"Try to reach the goal without touching the walls" Exhibition Text

Katrina Kufer
Oct 27, 2013 8:53AM

Michael Sailstorfer is the kind of artist that would make environmentalists angry, and disaster fetishists feel loved. “It’s not my task to make the world a better place” and that he certainly does not, with his transformation of previously functional objects into useless (but commanding) artistry. Everyday industrial materials are manipulated, occasionally through unorthodox techniques, to induce oxidized-decay, self-destruction or disgruntled stagnation. It is resourceful, but it is also havoc-wreaking; but either way, Sailstorfer deconstructs, decontextualizes and reassembles the seen “today” into an unseen “tomorrow”.

Sailstorfer is innovative with his materials in a way that recalls youthful experimentation. He plays, dismissing fundamental characteristics of objects, such as sound, scent, weight and function, as though he finds them arbitrary and malleable. He will hurl a light-post from his homemade Mercedes-catapult (Shooting Star, 2002), or accost multiple senses via a tire literally burning itself out (Time is not a motorway, 2005). His limitation-bending practice births works with new “constraints” that are perceptively impossible yet apparently…physically plausible. Absurd innovation, or mischievous experimentation? The effect induces dichotomous wonderment and fear in viewers; his materials aren’t the only things he is playing with.

Sailstorfer counts on the accepted boundaries of physics and propriety to activate the destabilizing effect of his works on both their materiality and the viewers. In true enfant terrible form, this is an artist whose artistic practice deals with the understanding of how objects function, why, and how “man arranges himself in this world” accordingly… then spends his time dismantling all of it. This impish defiance began early in his practice, flouting the traditional approach of his sculptor father (minimalist forms in limestone, granite and marble) and appropriating Richard Serra’s[1] perilous manipulation of weight and balance fused with a Germanically-inspired use of industrial materials.

Motion in space is another key element of Sailstorfer’s practice within his materials, themes and exhibition locales. Try to reach the goal without touching the walls deals explicitly with motion. This is the kind of ride you take Saturday afternoon, weary from the night before, where everything seems to be going wrong. The video you’re recording is upside down (World Tour, 2003), the steering wheel isn’t turning the way it should (Lenkrad, 2012)… this journey seems like one giant endless maze-like track (Maze, 2012). The absurdity is laughable. But at least your partner-in-crime is entertaining you with song (World Tour). All the “right” elements are present, in theory, “ready to go”, but directional acceleration is futile because something is missing, something that Sailstorfer consciously eliminated, “I like the idea of creating something new by taking something away.” This may be a commentary on the “go, go, go” mentality relevant to most modernized societies, but then again, it may be merely an observation of contrast from his Bavarian-countryside upbringing. Sailstofer implies one thing and suggests another, just another facet of his play, because sometimes, it is just a story he fabricates. It makes his works initially graspable, but there is always that twist, that metaphorical wrench thrown in. In Try to reach the goal without touching the walls… the exhibition swerves suddenly and includes a robot; off-topic for the exhibition, but perfectly in tune with what we have learnt to expect from Sailstorfer. Just a little naughtiness to remind you that this may be serious art, but we needn’t be so serious about art.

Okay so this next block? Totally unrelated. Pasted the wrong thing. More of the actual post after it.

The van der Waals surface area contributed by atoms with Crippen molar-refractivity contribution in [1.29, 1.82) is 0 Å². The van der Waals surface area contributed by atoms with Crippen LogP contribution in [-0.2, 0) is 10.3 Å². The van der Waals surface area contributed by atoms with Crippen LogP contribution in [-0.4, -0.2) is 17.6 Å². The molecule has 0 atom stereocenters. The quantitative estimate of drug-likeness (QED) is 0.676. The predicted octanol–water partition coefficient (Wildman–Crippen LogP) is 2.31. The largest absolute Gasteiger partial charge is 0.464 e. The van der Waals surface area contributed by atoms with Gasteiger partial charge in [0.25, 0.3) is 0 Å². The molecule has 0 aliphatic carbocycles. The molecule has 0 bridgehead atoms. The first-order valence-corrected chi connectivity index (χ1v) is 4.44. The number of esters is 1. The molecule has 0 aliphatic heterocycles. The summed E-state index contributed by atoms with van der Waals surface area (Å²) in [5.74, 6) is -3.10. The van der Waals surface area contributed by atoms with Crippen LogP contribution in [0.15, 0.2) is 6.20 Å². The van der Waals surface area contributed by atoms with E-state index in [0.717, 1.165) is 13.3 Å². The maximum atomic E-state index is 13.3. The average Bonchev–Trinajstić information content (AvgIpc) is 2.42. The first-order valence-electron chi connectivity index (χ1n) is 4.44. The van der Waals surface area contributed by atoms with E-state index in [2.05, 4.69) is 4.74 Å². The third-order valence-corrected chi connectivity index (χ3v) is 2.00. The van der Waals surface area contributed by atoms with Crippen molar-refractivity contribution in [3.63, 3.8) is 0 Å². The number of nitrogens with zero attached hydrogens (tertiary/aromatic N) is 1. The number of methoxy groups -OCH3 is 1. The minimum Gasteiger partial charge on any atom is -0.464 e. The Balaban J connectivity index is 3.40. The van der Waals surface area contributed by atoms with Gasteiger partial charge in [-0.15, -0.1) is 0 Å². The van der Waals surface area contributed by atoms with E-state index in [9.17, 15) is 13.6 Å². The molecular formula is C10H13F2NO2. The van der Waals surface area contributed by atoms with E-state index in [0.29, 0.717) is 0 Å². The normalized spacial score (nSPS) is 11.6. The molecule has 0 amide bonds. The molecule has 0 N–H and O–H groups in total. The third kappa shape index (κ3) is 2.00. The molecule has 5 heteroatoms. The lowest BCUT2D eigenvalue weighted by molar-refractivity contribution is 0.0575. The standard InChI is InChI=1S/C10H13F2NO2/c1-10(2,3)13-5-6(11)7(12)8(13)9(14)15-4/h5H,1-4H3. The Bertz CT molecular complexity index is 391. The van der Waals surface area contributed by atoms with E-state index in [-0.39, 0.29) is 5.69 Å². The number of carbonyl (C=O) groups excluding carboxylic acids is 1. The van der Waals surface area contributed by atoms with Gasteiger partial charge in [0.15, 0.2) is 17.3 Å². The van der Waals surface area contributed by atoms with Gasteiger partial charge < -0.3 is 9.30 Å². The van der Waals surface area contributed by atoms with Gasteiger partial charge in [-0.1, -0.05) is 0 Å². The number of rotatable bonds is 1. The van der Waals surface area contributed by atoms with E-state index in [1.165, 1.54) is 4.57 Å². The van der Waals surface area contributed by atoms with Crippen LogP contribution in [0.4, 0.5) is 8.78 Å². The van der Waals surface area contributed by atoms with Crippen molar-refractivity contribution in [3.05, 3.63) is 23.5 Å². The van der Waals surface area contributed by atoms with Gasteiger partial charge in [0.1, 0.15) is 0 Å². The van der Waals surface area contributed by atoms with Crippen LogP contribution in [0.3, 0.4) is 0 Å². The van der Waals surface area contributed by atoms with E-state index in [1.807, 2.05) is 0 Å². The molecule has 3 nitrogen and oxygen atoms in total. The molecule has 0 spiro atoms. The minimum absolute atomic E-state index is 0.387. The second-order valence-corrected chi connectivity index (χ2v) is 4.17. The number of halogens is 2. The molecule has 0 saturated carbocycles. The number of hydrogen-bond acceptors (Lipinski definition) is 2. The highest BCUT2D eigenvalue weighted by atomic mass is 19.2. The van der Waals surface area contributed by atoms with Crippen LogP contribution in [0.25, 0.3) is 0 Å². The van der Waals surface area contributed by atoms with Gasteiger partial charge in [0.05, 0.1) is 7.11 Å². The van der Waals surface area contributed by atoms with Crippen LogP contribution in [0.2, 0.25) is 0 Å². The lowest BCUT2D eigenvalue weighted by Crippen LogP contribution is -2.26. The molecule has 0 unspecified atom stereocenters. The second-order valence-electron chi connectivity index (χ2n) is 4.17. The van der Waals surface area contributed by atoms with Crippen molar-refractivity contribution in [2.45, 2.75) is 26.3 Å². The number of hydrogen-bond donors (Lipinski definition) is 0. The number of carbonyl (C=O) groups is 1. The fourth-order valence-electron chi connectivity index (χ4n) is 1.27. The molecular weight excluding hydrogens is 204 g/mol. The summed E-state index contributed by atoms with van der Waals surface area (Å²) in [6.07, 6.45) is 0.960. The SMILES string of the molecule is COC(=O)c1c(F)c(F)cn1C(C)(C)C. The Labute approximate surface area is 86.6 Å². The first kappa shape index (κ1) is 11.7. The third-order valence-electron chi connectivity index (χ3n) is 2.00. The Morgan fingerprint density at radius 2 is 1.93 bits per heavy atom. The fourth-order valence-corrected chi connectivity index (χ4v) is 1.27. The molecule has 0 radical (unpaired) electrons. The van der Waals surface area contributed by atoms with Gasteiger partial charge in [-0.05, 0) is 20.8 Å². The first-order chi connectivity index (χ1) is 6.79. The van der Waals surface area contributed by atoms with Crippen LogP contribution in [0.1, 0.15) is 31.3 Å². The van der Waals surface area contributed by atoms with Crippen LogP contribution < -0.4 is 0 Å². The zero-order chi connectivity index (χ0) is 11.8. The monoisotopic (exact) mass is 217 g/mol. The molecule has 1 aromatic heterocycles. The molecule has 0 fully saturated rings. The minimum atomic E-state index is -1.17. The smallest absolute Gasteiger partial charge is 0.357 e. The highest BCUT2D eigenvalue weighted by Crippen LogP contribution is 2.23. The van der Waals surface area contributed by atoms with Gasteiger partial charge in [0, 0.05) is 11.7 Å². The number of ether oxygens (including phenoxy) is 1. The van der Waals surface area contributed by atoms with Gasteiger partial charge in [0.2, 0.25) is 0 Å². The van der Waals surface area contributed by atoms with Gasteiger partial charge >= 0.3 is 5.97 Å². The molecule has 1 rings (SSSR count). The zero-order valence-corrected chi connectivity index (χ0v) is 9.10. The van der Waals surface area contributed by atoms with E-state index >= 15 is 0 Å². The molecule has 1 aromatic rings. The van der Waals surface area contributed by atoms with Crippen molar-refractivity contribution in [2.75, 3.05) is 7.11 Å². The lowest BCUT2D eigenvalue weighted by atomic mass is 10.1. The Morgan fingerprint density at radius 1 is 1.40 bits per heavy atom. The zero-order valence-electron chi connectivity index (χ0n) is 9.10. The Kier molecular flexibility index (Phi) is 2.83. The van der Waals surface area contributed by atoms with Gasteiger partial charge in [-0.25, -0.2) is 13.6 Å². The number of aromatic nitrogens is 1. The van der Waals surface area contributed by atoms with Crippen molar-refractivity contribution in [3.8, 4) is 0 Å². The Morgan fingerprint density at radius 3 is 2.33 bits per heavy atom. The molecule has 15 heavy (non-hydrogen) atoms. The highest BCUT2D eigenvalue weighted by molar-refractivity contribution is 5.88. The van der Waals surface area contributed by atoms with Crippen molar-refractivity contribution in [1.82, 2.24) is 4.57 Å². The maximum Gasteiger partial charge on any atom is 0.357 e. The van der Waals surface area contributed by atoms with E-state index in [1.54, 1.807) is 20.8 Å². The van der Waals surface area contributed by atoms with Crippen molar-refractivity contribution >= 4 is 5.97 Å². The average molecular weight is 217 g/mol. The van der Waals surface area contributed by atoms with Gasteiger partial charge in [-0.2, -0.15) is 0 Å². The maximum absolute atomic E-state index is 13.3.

Sailstofer embodies practical imperfection, but translated into aesthetics, it equates to poetry. The concept of wabi-sabi[2] reformulates beauty as the acceptance of impermanence, imperfection and incompleteness. Michael Sailstorfer’s works are ephemeral, technically faulty, and fragmented. Sailstorfer celebrates his materials with unadulterated purity, paying tribute to their design quirks, allowing the typically “unsavory” elements to become poetic necessity.

“Noise means that something is in action, moving, breathing. Noise makes you experience time. Something making noise is alive.” 

What is silence?

“Death”[3]

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[1] b.  1938, USA, controversial site-specific sculptor who explores the relationship between artwork, site and viewer with large-scale industrial materials. Numerous key exhibitions and installations since 1960s.

[2]  Japanese aesthetic philosophy of beauty with the acceptance that nothing lasts, nothing is finished, and nothing is perfect in the natural cycle of growth, decay and death.

[3]  Michael Sailstorfer interview, October 2005

Katrina Kufer